Saturday, October 23, 2010

It's a full moon...

I guess that's why I had such wild classes today!  I started off my day with an interesting Angel Food Cake muffin we bought on the street last night.  I had originally thought the scrumptious muffins must be corn, but was surprised to find them to be sweet and delightful paired with a strawberry yogurt before a long day of classes.  Gavin had his usual of Corn Flakes and bananas with soy milk.  We woke up early and headed off to class around 7:15 so I could get to my 7:45 class on time.  This morning I started off with my 6-7 year olds.  I teach from a book called Beeno which follows the story of a bee (Beeno) who appears to be the milkman's androgynous child who lives with a seemingly normal family.  The kids are super excited to be in class and our time is filled with games, drawing, singing, and speaking.  The students are always enthralled with my lessons, however I leave less than stimulated after repeating the same 5 words over and over again for 2 hours.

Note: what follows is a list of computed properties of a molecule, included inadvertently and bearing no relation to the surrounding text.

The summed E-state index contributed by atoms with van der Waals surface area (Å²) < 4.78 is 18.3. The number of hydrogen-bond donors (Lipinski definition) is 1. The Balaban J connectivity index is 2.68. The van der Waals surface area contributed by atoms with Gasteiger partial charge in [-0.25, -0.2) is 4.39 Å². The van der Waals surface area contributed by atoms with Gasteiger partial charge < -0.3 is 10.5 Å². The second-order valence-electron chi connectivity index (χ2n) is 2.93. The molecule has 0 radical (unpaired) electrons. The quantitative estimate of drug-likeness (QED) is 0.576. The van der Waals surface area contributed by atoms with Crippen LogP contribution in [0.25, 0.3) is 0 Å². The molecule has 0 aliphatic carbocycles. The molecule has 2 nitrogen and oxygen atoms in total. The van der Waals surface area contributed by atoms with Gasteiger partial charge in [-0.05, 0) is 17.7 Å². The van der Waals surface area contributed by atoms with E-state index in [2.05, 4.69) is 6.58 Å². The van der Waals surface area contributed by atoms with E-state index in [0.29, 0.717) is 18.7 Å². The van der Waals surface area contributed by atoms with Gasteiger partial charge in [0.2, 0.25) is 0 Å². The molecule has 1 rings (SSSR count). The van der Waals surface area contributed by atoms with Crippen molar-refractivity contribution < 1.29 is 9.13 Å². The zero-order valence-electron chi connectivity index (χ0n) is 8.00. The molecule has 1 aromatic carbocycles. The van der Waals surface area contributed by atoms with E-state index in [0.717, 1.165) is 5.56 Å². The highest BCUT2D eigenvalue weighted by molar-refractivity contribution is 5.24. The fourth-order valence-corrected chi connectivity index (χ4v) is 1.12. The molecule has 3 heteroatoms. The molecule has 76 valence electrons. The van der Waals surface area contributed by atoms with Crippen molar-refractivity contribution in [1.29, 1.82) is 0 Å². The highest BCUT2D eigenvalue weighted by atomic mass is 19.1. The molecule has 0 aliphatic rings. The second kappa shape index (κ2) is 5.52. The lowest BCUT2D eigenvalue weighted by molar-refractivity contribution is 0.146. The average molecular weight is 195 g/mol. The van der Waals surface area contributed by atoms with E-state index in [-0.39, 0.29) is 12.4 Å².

After Beeno (today's lesson was numbers) I went on to a 9-10 year old class of complete lunatics.  I had possibly the worst lesson I have ever had in my life today and had to threaten to call students parents.  Apparently Farm Animals wasn't as exciting to my students as I had hoped.  What can you do?

After class, Gavin and I hopped on our scooter and headed out for lunch.  We have a red Yamaha Nuovo scooter which nearly buckles under the weight of our combined 350 pounds (a feat not even achieved by a Vietnamese family of four deftly clinging to their motorbike).  Gavin wears a matching red helmet that says "Arctic Cat" on the side and a red bandanna covering his face.  I have a pink helmet with a matching pink face mask with a music note and an animal on it (still haven't figured out what the creature is).  The mask hardly blocks out the toxins from the caustic sea of exhaust, but I guess it's better than nothing.  We battled against traffic from work, along a sewage strewn river, down the alleyways of our neighborhood, finally past our apartment and to a Hanoi style restaurant just down the road.  There we feasted.  I had noodles and grilled flank steak in sweet broth with an array of vegetation (leaves, lettuce and some sort of stringy green plant) while Gavin indulged in a fried egg with greasy meat (maybe pork?) and a fresh French roll.  What a delightful meal to share on a hot day together.